Original post can be seen at www.mullings.com – Ed.
(Rich Galen) – Pre-Debate:
Generally: The President finally got around to sending his Jobs Bill up to the Hill today. In spite of the early betting it is almost all paid for with higher taxes on: people making over $200,000; hedge fund managers; oil and gas companies; and, corporate jets. The candidates’ staff spend the afternoon looking for any language in the bill which will draw applause or derisive laughter from the audience.
Bachmann: This is do-or-die for Rep. Michelle Bachmann. Since the departure of Ed Rollins (which the campaign called a “planned reorganization” the campaign has simply disappeared. If she doesn’t get back into the conversation tonight, the bank account will empty out and the campaign will dribble to an end.
Cain: Businessman Herman Cain will attempt to show he knows more in this debate about the world than he did in the last debate – when he showed he knew more than he did in the debate previous to that. He can’t stop himself from sounding like he’s leading a sales meeting “My 9-9-9 program …” He needs to step up another level or go away.
Gingrich: Newt’s plan is obvious: Attack whomever is asking the questions. Get a big cheer from the audience. Raise $10 – 25,000 from donors on the strength of that applause line and live to spend another week on the campaign trail.
Huntsman: Gov. John Huntsman was far better last week in the Reagan Library debate than in his first appearance in Ames, Iowa. His problem is he is a Republican of moderate social beliefs with an expertise in foreign policy in an election cycle where Republicans appear to be looking for ideological purity and a passion for domestic economics.
Paul: Much as it pains me to say it, Rep. Ron Paul will stay in this thing all the way to the parade’s next trip to Tampa – for the GOP National Convention. It is obvious there is not much love lost between Texans Paul and Perry so Paul will continue to nip at Perry’s heels. Paul can’t win, but he can be a constant distraction to Perry.
Perry: Even as the front-runner Gov. Rick Perry as the easiest task tonight. He doesn’t have to score major debating points; he doesn’t have to know anyone out of the ring; he doesn’t have to do anything but show steady improvement. When Romney comes after him on his Social Security stance (“it’s a Ponzi scheme”) he needs to stand his ground and calmly explain that young workers don’t believe they will see a dime of their Social Security payments upon retirement.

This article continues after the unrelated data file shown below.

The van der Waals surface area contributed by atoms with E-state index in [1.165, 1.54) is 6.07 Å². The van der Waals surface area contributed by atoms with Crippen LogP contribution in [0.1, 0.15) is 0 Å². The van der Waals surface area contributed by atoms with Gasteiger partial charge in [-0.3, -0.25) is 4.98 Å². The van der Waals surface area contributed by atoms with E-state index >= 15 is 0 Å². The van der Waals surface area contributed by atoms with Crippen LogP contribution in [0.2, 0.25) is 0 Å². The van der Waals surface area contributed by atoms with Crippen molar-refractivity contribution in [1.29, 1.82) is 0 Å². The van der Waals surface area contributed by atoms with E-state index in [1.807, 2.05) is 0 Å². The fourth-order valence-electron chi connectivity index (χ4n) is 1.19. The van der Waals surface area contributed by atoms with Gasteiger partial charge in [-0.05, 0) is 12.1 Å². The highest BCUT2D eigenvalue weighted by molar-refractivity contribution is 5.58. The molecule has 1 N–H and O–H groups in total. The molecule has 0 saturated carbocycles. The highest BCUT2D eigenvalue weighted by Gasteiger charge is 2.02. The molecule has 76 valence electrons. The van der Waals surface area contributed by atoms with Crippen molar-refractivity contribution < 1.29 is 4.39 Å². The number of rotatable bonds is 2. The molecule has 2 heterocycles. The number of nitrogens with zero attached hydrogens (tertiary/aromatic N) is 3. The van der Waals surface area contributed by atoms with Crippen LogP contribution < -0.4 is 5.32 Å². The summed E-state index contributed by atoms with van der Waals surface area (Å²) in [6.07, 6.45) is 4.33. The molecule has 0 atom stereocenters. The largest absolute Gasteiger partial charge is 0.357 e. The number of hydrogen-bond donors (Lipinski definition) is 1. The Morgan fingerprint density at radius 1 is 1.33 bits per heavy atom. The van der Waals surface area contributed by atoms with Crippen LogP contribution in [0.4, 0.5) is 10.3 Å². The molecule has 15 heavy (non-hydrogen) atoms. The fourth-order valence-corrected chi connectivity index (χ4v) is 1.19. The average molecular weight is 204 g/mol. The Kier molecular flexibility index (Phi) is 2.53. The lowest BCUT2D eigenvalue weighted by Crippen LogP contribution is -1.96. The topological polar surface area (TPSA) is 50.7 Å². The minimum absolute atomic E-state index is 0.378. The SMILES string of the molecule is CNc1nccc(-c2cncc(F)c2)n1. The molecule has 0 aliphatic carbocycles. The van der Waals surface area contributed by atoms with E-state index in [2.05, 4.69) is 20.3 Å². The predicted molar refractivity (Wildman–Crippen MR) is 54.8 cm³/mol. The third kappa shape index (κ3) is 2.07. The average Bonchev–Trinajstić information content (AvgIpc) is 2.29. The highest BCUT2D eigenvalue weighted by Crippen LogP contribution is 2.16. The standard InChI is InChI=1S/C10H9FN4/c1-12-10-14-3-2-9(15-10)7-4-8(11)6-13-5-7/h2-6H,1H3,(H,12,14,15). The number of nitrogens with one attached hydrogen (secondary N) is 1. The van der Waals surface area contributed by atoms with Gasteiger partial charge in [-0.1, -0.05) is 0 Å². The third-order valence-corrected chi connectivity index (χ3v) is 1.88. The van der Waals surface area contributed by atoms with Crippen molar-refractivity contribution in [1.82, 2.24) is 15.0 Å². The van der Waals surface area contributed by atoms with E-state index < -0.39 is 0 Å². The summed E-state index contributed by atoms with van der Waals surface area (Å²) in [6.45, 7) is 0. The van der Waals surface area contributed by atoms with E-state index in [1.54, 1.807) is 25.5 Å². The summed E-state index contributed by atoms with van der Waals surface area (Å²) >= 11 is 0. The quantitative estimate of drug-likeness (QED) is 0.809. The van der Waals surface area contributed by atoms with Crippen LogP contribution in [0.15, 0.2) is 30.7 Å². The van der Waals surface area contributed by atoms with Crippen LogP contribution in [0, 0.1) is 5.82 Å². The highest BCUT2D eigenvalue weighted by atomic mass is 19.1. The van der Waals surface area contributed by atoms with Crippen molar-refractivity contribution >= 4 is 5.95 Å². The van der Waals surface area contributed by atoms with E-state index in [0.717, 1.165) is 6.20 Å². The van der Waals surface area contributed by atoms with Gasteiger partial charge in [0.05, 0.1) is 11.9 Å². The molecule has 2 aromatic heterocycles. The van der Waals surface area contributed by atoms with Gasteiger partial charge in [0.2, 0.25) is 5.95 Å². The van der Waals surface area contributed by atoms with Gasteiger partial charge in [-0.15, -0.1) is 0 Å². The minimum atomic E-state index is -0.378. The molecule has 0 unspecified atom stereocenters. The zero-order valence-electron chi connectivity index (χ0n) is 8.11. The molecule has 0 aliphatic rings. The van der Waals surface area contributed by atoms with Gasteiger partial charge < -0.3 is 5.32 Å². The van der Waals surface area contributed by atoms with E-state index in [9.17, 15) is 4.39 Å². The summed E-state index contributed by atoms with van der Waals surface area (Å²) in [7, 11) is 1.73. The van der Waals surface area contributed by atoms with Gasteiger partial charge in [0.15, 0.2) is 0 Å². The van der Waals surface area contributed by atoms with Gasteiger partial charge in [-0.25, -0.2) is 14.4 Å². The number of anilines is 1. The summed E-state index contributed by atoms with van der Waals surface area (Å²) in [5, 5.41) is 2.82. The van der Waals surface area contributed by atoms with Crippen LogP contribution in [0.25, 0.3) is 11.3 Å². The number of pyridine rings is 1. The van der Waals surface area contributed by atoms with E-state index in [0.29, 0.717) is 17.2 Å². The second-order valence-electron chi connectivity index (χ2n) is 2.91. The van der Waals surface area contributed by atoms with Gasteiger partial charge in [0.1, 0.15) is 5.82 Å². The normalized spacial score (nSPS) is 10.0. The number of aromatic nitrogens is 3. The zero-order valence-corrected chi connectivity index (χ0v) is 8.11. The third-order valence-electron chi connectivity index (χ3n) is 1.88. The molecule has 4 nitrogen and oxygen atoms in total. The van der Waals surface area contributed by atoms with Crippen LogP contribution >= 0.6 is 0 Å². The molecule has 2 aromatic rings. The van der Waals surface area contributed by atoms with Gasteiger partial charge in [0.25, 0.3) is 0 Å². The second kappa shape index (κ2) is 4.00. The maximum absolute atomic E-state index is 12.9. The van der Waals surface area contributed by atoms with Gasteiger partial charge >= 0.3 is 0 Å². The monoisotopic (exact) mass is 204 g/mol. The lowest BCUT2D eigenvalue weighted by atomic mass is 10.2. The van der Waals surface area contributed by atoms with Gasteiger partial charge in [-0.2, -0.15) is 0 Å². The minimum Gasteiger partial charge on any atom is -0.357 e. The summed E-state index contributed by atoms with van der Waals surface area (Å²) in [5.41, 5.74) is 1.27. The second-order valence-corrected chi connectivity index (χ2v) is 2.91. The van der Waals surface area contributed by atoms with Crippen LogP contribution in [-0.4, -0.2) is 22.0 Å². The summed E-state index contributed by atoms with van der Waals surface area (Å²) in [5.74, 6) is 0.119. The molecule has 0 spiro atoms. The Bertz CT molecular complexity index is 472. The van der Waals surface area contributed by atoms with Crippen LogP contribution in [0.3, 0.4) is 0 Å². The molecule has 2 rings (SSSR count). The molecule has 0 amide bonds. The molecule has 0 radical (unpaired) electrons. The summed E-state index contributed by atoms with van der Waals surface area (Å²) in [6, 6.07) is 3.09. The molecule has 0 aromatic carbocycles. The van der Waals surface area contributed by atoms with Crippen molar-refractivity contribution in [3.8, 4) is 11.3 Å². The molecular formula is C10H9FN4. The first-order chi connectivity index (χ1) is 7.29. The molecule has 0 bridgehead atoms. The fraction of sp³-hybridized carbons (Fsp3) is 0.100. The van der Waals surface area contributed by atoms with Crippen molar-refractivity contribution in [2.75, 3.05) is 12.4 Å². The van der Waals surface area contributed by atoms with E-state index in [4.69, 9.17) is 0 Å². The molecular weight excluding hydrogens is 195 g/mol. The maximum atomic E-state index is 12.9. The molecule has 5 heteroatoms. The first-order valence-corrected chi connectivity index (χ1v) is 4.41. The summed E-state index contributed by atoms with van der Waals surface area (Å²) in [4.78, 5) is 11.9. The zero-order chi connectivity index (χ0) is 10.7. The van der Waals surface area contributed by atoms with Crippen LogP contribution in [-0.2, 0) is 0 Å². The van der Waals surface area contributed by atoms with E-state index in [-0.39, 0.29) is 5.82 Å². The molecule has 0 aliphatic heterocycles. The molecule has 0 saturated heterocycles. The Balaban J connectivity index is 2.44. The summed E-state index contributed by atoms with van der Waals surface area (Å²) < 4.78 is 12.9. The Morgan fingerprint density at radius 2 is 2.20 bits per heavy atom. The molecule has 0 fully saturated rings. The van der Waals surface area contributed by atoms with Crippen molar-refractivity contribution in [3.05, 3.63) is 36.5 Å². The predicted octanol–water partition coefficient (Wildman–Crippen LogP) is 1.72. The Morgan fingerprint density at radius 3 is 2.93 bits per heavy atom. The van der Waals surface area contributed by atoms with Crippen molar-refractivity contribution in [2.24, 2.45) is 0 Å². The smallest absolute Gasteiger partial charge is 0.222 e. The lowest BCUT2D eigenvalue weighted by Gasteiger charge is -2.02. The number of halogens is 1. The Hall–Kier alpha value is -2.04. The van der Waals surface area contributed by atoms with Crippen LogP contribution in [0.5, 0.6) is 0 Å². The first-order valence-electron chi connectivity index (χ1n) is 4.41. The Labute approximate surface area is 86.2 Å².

Romney: Gov. Mitt Romney’s campaign has to be shocked at the speed and power of the Perry operation. Romney’s folks pointed to the endorsement of Tim Pawlenty earlier today. I pointed out (and I like Romney) that Pawlenty lost to Bachmann and the CNN poll which was released at the crack ‘o dawn this morning showed Bachmann polling just behind Gingrich. The Pawlenty endorsement might be nice to have, but it is far from a tipping point.
Romney has to continue his drive to prove – not to Republican primary voters, but to Independents – that Perry is dangerous and cannot be trusted with the Presidency.
Santorum: Any discussion of each of these debates starts with the question: Is this Sen. Rick Santorum’s last appearance? He will, again, point out his Congressional experience but he will have to come up with something special tonight to join the leaders in this campaign.
General: Everyone seemed to be in mid-season form. For most of the candidates this was the fourth debate and they’ve become more comfortable with the format – and Wolf Blitzer did a good job letting them have their say.
In the first debate, also sponsored by CNN, the producers thought having each candidate speak for seven seconds (or so) was going to make for a high-energy debate. In the end moderator John King’s continuing attempts to interrupt was distracting and the debate was almost impossible to watch.
Newt was the big winner. Blitzer let him speak and no one is better at reducing complex issues to understandable terms than Gingrich. He was allowed into the conversation on a regular basis and used his time wisely and well. He will raise a lot of money from this appearance.
Perry more than held his own on the Social Security issue (which was, I’m sure by design, the first question). Going toe to toe with Romney (“you wrote in your book …” Oh, yeah? Well, “You wrote in your book …” was helpful to both men because it separated them from the rest of the field and showed they had both done their homework. If Perry had shown weakness at the top of the debate, he would have been on defense the whole time. He didn’t and he wasn’t
Romney’s litany of the seven pillars of economic growth (with apologies to T. E. Lawrence) was very impressive but when he said Texas’ economic position was strong because Perry had “been dealt four aces” it drew groans from the crowd. Nevertheless, his constant reminder that he has both built companies and taken ailing companies and made them profitable is a strong message.
(Rich Galen is the Executive Director of GOPAC. Mr. Galen has written a three-day-a-week political column – Mullings – which reaches some 400,000 people per month and is considered required reading by senior reporters and political operatives on both sides of the aisle.)